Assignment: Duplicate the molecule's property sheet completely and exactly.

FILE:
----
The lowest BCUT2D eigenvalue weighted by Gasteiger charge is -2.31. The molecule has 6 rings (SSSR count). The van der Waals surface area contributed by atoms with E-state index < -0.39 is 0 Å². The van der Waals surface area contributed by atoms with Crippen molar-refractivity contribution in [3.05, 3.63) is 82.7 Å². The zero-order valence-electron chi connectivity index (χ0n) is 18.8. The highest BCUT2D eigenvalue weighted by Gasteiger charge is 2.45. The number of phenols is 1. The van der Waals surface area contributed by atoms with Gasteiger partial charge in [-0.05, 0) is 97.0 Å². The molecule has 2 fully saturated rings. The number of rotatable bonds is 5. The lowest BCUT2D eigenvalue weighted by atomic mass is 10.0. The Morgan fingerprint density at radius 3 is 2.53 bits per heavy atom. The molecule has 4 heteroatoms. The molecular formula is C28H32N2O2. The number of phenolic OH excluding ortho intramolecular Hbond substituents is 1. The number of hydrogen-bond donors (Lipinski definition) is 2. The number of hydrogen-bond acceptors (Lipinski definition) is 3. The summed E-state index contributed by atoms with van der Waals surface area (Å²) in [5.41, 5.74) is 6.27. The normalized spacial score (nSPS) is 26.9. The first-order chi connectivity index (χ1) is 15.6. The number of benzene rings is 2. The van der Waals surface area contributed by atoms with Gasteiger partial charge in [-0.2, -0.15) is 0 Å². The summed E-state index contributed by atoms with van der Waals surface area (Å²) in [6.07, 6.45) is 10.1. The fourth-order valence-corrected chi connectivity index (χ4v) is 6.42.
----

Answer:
The lowest BCUT2D eigenvalue weighted by Gasteiger charge is -2.31. The molecule has 6 rings (SSSR count). The van der Waals surface area contributed by atoms with E-state index < -0.39 is 0 Å². The van der Waals surface area contributed by atoms with Crippen molar-refractivity contribution in [3.05, 3.63) is 82.7 Å². The zero-order valence-electron chi connectivity index (χ0n) is 18.8. The highest BCUT2D eigenvalue weighted by Gasteiger charge is 2.45. The number of phenols is 1. The van der Waals surface area contributed by atoms with Gasteiger partial charge in [-0.05, 0) is 97.0 Å². The molecule has 2 fully saturated rings. The number of rotatable bonds is 5. The lowest BCUT2D eigenvalue weighted by atomic mass is 10.0. The Morgan fingerprint density at radius 3 is 2.53 bits per heavy atom. The molecule has 4 heteroatoms. The molecular formula is C28H32N2O2. The number of phenolic OH excluding ortho intramolecular Hbond substituents is 1. The number of hydrogen-bond donors (Lipinski definition) is 2. The number of hydrogen-bond acceptors (Lipinski definition) is 3. The summed E-state index contributed by atoms with van der Waals surface area (Å²) in [5.41, 5.74) is 6.27. The normalized spacial score (nSPS) is 26.9. The first-order chi connectivity index (χ1) is 15.6. The number of benzene rings is 2. The van der Waals surface area contributed by atoms with Gasteiger partial charge in [-0.2, -0.15) is 0 Å². The summed E-state index contributed by atoms with van der Waals surface area (Å²) in [6.07, 6.45) is 10.1. The fourth-order valence-corrected chi connectivity index (χ4v) is 6.42.